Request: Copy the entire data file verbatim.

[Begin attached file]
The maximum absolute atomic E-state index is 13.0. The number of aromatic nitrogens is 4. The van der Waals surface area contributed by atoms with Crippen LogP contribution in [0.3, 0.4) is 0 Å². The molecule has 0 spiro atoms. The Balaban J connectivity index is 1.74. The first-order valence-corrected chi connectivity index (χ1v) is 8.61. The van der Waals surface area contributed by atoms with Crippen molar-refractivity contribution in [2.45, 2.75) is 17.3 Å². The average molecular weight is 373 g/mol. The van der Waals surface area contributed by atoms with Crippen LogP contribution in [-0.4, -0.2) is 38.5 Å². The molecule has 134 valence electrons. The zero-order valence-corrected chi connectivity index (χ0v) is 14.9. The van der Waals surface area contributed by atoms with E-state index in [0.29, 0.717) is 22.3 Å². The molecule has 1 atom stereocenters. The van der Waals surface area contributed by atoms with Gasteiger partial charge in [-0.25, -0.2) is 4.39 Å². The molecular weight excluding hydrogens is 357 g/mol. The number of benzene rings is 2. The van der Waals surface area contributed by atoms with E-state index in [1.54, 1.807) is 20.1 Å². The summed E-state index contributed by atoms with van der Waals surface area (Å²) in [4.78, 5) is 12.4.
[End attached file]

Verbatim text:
The maximum absolute atomic E-state index is 13.0. The number of aromatic nitrogens is 4. The van der Waals surface area contributed by atoms with Crippen LogP contribution in [0.3, 0.4) is 0 Å². The molecule has 0 spiro atoms. The Balaban J connectivity index is 1.74. The first-order valence-corrected chi connectivity index (χ1v) is 8.61. The van der Waals surface area contributed by atoms with Crippen molar-refractivity contribution in [2.45, 2.75) is 17.3 Å². The average molecular weight is 373 g/mol. The van der Waals surface area contributed by atoms with Crippen LogP contribution in [-0.4, -0.2) is 38.5 Å². The molecule has 134 valence electrons. The zero-order valence-corrected chi connectivity index (χ0v) is 14.9. The van der Waals surface area contributed by atoms with E-state index in [0.29, 0.717) is 22.3 Å². The molecule has 1 atom stereocenters. The van der Waals surface area contributed by atoms with Gasteiger partial charge in [-0.25, -0.2) is 4.39 Å². The molecular weight excluding hydrogens is 357 g/mol. The number of benzene rings is 2. The van der Waals surface area contributed by atoms with E-state index in [1.54, 1.807) is 20.1 Å². The summed E-state index contributed by atoms with van der Waals surface area (Å²) in [4.78, 5) is 12.4.